Tabloid journalism

Tabloid Journalism

Tabloid journalism

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Description:
Tabloid journalism tends to emphasize topics such as sensational crime stories, astrology, gossip columns about the personal lives of celebrities and sports stars, and junk food news. Such journalism is commonly associated with tabloid sized newspapers, and the terms "tabloids", "supermarket tabloids", "gutter press", and "rag", refer to the journalistic approach of such newspapers rather than their size.

Often, tabloid newspaper allegations about the sexual practices, drug use, or private conduct of celebrities is borderline defamatory; in many cases, celebrities have successfully sued for libel, demonstrating that tabloid stories have defamed them. It is this sense of the word that led to some entertainment news programs to be called tabloid television.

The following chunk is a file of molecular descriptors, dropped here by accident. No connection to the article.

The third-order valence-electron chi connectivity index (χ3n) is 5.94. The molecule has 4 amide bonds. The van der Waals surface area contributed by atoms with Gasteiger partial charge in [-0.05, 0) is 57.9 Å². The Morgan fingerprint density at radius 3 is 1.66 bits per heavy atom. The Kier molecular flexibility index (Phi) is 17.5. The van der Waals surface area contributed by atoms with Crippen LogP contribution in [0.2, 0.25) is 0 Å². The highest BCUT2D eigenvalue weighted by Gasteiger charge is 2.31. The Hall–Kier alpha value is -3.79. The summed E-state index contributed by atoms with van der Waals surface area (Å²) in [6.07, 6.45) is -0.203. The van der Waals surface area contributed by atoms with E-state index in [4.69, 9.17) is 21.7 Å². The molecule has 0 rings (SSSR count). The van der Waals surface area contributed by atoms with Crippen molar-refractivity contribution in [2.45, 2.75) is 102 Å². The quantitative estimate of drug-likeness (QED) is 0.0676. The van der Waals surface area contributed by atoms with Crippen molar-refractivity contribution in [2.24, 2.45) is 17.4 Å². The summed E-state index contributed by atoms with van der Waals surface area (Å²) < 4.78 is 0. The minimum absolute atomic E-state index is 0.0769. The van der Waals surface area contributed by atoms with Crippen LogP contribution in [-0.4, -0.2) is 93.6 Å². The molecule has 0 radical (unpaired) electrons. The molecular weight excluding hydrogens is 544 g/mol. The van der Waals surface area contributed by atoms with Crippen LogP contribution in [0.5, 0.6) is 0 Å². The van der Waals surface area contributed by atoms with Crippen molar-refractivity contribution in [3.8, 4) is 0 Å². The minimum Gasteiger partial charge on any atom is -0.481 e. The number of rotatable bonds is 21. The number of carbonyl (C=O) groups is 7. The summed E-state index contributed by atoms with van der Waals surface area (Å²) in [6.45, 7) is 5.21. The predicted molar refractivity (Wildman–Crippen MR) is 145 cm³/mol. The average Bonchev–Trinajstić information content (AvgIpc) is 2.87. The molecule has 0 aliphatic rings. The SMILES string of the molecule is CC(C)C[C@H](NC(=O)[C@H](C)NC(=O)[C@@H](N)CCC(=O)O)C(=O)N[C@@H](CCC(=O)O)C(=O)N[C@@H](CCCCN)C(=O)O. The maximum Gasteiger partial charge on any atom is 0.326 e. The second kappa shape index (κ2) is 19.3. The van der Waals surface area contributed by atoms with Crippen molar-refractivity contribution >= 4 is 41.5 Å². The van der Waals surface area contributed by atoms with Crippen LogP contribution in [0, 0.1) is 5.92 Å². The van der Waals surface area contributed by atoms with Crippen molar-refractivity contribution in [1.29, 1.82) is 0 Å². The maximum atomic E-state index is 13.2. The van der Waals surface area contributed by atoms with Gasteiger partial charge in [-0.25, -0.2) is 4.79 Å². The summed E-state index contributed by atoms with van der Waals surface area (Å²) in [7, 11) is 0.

History

An early pioneer of tabloid journalism was Alfred Harmsworth, 1st Viscount Northcliffe (1865–1922), who amassed a large publishing empire of halfpenny papers by rescuing failing stolid papers and transforming them to reflect the popular taste, which yielded him enormous profits. Harmsworth used his tabloids to influence public opinion, for example, by bringing down the wartime government of Prime Minister Herbert Henry Asquith in the Shell Crisis of 1915.

Supermarket tabloid

In the U.S. "supermarket tabloids" are large, national versions of these tabloids, usually published weekly. They are named for their prominent placement along the checkout lines of......
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